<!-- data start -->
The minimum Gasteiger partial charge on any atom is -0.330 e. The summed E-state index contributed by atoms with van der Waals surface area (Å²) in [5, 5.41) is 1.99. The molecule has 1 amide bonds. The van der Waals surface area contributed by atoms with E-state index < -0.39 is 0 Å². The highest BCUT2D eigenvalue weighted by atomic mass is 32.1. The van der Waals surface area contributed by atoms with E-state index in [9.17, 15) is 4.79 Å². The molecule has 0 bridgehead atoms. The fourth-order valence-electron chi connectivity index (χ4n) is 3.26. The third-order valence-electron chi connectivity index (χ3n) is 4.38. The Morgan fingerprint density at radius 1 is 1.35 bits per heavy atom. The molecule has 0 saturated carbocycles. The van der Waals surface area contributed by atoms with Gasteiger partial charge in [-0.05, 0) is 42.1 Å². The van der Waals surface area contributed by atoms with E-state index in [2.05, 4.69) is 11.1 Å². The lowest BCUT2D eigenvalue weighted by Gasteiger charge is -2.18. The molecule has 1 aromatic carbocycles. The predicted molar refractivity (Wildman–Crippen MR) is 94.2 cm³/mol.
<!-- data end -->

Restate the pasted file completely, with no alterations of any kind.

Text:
The minimum Gasteiger partial charge on any atom is -0.330 e. The summed E-state index contributed by atoms with van der Waals surface area (Å²) in [5, 5.41) is 1.99. The molecule has 1 amide bonds. The van der Waals surface area contributed by atoms with E-state index < -0.39 is 0 Å². The highest BCUT2D eigenvalue weighted by atomic mass is 32.1. The van der Waals surface area contributed by atoms with E-state index in [9.17, 15) is 4.79 Å². The molecule has 0 bridgehead atoms. The fourth-order valence-electron chi connectivity index (χ4n) is 3.26. The third-order valence-electron chi connectivity index (χ3n) is 4.38. The Morgan fingerprint density at radius 1 is 1.35 bits per heavy atom. The molecule has 0 saturated carbocycles. The van der Waals surface area contributed by atoms with Gasteiger partial charge in [-0.05, 0) is 42.1 Å². The van der Waals surface area contributed by atoms with E-state index in [2.05, 4.69) is 11.1 Å². The lowest BCUT2D eigenvalue weighted by Gasteiger charge is -2.18. The molecule has 1 aromatic carbocycles. The predicted molar refractivity (Wildman–Crippen MR) is 94.2 cm³/mol.